Vaginal pressure during periods is higher. Women are pretty familiar with the unpleasant experiences associated with regular menstrual periods. The side effects differ from woman to woman, but some symptoms are common, like sensitivity and pain in the lower abdomen, cramping, and the associated discomfort.
Hormones which are referred to as prostaglandins, are mainly responsible for causing pain during periods, but sometimes pelvic nerves tend to cause vaginal pain too, and this can extend to your thighs and hips as well. During the menstrual cycle, estrogen and progesterone levels change in the vagina, changing the pH levels. This can lead to soreness and pain in your genitalia.
What happens during periods?
Every month, your uterus starts to discharge its inner lining in the form of menstrual fluid through the vagina. It’s a regular function of the female reproductive system and can pass without any side effects in most women, but for some women, extreme pain may occur. The pain is usually at its worst in the first two days. Women can feel pain in the lower belly, legs, feet, and lower back. Sometimes it can be sharp and gripping due to muscle contractions.
These contractions usually enable the menstrual flow during periods. However, if a woman suffers from period pain, caused by a surge in prostaglandins, the contractions tend to be stronger and the pain, more severe. Now, why some women experience such extreme levels of discomfort remains unknown.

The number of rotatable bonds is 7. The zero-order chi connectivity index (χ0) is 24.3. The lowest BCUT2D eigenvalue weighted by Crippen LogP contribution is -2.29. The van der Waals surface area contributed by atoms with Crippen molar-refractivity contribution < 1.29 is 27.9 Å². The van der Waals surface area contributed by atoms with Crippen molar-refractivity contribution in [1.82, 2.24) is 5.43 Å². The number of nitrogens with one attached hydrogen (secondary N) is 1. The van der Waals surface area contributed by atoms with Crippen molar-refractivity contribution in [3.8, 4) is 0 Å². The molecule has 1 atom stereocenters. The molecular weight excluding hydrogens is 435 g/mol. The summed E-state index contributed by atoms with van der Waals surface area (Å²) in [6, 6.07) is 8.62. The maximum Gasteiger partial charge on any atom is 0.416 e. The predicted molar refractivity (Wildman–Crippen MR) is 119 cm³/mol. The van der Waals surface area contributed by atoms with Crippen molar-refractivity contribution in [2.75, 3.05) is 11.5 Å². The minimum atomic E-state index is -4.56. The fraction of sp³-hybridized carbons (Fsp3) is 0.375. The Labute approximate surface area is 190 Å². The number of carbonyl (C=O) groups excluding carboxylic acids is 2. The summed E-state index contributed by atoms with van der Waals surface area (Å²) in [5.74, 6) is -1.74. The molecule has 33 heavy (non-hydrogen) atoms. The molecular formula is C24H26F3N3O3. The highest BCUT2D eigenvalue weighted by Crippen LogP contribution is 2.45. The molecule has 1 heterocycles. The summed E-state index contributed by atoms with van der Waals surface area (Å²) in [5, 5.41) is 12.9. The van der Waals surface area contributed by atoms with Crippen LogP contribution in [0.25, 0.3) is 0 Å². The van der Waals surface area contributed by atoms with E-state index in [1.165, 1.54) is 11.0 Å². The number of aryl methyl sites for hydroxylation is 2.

What causes vaginal pressure?
There is a constant, dull ache associated with menstrual flow. It feels as if there is continuous pressure down there. The main cause of this is periods, though in a few instances, it might also point to another underlying problem. The presence of a fibroid in the vagina causes extreme pain and pressure. These are formed in the uterus and can be treated using medication or may need surgery, depending on the level of severity. Vaginitis is another condition that can lead to vaginal pressure pain during periods. Yeast infections affect the vagina. Although vaginal pH levels fluctuate during periods, vaginitis can happen at any time and is more obvious during those times. You must seek medical advice to evaluate the cause and receive the necessary medication.
If your symptoms are unusual and the discomfort keeps growing, you should consult your doctor for proper evaluation. It is better to seek help than to suffer. You may find an alternative that works for you.